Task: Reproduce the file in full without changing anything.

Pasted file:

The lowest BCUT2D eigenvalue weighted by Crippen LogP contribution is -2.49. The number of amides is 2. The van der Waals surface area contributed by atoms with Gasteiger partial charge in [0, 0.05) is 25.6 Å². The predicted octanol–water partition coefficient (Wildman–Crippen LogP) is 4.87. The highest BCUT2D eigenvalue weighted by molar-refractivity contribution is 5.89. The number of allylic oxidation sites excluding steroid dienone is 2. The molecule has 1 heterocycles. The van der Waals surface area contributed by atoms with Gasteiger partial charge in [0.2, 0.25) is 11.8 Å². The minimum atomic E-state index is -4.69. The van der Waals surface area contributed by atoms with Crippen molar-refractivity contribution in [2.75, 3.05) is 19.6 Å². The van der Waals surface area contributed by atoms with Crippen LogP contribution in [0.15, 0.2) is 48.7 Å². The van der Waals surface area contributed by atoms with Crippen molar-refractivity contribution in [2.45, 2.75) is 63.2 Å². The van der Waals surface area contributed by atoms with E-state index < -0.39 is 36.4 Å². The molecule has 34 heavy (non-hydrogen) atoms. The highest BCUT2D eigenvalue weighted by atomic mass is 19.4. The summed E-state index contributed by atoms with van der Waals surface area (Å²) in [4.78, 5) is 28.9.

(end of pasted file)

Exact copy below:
The lowest BCUT2D eigenvalue weighted by Crippen LogP contribution is -2.49. The number of amides is 2. The van der Waals surface area contributed by atoms with Gasteiger partial charge in [0, 0.05) is 25.6 Å². The predicted octanol–water partition coefficient (Wildman–Crippen LogP) is 4.87. The highest BCUT2D eigenvalue weighted by molar-refractivity contribution is 5.89. The number of allylic oxidation sites excluding steroid dienone is 2. The molecule has 1 heterocycles. The van der Waals surface area contributed by atoms with Gasteiger partial charge in [0.2, 0.25) is 11.8 Å². The minimum atomic E-state index is -4.69. The van der Waals surface area contributed by atoms with Crippen molar-refractivity contribution in [2.75, 3.05) is 19.6 Å². The van der Waals surface area contributed by atoms with Crippen LogP contribution in [0.15, 0.2) is 48.7 Å². The van der Waals surface area contributed by atoms with Crippen molar-refractivity contribution in [2.45, 2.75) is 63.2 Å². The van der Waals surface area contributed by atoms with E-state index < -0.39 is 36.4 Å². The molecule has 34 heavy (non-hydrogen) atoms. The highest BCUT2D eigenvalue weighted by atomic mass is 19.4. The summed E-state index contributed by atoms with van der Waals surface area (Å²) in [4.78, 5) is 28.9.